Campus
EDIT 4700

 Introduction to Distributed Learning (3,0,0)

Credits: 3
Participants explore the realm of distributed learning through discussion about learning theory and pedagogy in online environments, consider and apply technological tools to enhance the learning environment, and examine and design assessment strategies. This online seminar models the development of learning communities. Participants are directed to readings about current issues and discuss them online. This course is informally structured, and participants are encouraged to explore areas of their own interest that apply to their practice.

Campus
EDLL 3100

 Language and Literacy 1 (3,0,0)

Credits: 3
This course introduces key concepts related to language and literacy learning and teaching in the elementary language arts classroom and across the curriculum. Students are provided an overview of the knowledge required to make sound curriculum decisions to implement an effective language and literacy program. This course is the first component of two interdependent courses that focus on methods to teach language and literacy in elementary school, with an emphasis on the reading process, the skills central to reading acquisition and reading achievement, individual differences in reading development, and effective reading instruction methods. The course is linked with the initial school practicum.

Campus
EDLL 3160

 Literacy Across the Content Areas (2,0,0)

Credits: 2
Approaches for supporting secondary students in literacy are explored. Teacher candidates develop pedagogical approaches and strategies consistent with the nature of content literacy. Content literacy instruction is needed for students to meet the reading comprehension, academic vocabulary, critical thinking, and academic writing demands they face across the curriculum to effectively acquire and demonstrate knowledge and learning. This course teaches which communication competencies secondary school students need to succeed at school, work and daily life. Teacher candidates develop solid understanding of the cognitive, linguistic, and literacy demands of academic text and design lessons that promote comprehension and critical and innovative thinking across the curriculum.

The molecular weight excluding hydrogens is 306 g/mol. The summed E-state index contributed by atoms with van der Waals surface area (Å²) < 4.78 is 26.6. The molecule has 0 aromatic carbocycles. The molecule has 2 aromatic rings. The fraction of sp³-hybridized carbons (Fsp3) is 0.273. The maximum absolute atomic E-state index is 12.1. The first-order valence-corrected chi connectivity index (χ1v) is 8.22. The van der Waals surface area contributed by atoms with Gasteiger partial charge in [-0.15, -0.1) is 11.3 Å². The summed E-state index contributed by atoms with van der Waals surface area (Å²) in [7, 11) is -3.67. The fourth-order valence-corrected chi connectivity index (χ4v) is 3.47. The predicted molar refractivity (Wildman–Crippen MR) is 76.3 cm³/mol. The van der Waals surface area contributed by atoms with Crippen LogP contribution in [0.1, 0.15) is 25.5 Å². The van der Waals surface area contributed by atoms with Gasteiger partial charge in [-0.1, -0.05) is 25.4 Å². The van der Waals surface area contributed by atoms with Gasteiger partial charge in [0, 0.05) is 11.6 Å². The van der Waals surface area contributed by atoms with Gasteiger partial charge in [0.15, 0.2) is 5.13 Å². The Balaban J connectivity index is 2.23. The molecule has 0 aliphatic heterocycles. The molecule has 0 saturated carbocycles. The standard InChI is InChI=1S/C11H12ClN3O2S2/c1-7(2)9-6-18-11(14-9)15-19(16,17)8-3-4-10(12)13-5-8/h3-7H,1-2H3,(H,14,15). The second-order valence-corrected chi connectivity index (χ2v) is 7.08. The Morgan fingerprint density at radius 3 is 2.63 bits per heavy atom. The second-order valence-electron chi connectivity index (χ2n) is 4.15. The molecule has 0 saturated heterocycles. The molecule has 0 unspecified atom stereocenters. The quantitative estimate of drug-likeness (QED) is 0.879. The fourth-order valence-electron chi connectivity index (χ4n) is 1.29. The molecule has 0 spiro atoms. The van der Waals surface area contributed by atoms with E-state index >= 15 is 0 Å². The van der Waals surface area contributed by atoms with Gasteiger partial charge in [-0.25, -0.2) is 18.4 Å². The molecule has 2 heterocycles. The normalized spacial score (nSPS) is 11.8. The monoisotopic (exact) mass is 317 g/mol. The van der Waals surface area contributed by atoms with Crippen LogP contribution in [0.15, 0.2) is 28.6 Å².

Campus
EDLL 3200

 Language and Literacy 2 (3,0,0)

Credits: 3
This course continues the study of the elementary language arts curriculum and teaches the theory and practical knowledge required to implement a language arts program. The emphasis is on writing in relationship to the other language modes and across the curriculum. Students examine the skills children in elementary school need to be successful writers, effective ways of promoting the development of these skills, and effective writing assessment techniques. Students are expected to engage in all aspects of the writing process.

Campus
EDLL 3900

 Total Physical Response: Methods for Teaching Secwepmectsin (3,0,0)

Credits: 3
The Total Physical Response (TPR) method is introduced as a method for teaching aboriginal languages. Research that analyzes the TPR method is studied in the context of current language theory in second language acquisition. Students have the opportunity to practice the TPR approach, learning instructional strategies and familiarizing themselves with learning resources. Effective classroom management, and evaluation and assessment are also examined.

Campus
EDLL 3910

 Introduction the Secwepemc Language 1 (3,0,0)

Credits: 3
The purpose of this course is to introduce students to the Secwepemc language and to help them develop vocabulary, grammar, and oral sentence construction. The focus is on oral language production and comprehension. This course is appropriate for individuals who have little or no background in the Secwepemc language.